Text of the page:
7. Jalajakshi K, Venkateswara reddy V. and Reddy varaprasad. 2017. Comparative growth performance of Nellore brown sheep under farm (Semi-intensive) and field (Extensive) conditions. International journal of science, environment and technology. 6 (1): 132-135.
  8. Narasimham SAL, Rao GN, Gupta BR, Reddy CE and Satyanarayana A. 2003. Indian. J. Anim. Sc. 73: 930.
  9. Nsoso SJ, Aganga AA, Moganetsi BP, Tshwenyane SO. 2003. Body Weight, Body Condition Score and Hearth Girth in indigenous Tswana Goats During The Dry and Wet Seasons in Southeast Bostwana, Livestock Res. for Rural Development 15 (4): 25-31.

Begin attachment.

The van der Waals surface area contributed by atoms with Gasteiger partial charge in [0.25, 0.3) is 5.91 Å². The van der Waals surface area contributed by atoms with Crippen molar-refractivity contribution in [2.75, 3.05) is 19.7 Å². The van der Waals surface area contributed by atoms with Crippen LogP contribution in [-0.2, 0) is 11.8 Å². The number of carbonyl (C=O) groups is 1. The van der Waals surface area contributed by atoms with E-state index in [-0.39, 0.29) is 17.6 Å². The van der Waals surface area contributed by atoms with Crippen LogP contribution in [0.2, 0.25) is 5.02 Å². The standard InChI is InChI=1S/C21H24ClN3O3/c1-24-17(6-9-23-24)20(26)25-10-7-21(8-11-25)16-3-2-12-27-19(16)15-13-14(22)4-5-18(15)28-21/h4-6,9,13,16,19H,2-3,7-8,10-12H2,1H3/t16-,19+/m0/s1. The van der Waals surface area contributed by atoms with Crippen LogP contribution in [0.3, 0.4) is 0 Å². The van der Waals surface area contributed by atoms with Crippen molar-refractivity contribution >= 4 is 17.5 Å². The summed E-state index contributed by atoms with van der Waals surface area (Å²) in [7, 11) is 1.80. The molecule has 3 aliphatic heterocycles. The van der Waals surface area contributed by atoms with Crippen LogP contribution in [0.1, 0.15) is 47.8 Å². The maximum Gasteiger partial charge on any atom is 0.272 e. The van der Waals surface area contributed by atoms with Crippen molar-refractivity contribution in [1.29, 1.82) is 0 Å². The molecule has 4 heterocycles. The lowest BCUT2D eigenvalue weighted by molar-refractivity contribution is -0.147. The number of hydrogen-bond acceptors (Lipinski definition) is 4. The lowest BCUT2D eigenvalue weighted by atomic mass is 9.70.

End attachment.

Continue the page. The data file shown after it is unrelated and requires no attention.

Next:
10. Rani M, Ekambaram B and Punya kumari B. 2014. Biometric measurements of Nellore sheep under field conditions of Andhra Pradesh. Indian veterinary journal. 91 (05): 17-21.
  11. Salem-Ben S and Smith T. 2008. Feeding strategies to increase small ruminant production in dry environments. Small Ruminant Research 77 (2-3):174-194.
  12. Shittu A, Chafe UM, Buhari S, Junaidu AU, Magaji AA, Salihu MD and Jibril. 2008. An overview of mastitis in Sokoto red goat, Nigeria. Sokoto Journal of Veterinary Sciences 7(1): 65-70.
  13. Socio Economic Survey. 2014-15. Government of Andhra Pradesh.
  14. Sreenivasu B, Narasimha Rao G, Ramesh Gupta B and Satyanarayana A. 2003. A study on body weights and biometrical measurements of deccani sheep under field conditions. Indian journal of animal research. 37 (2): 133-135.
Full Text Read : 2126 Downloads : 376
Previous Next

Open Access Policy

Close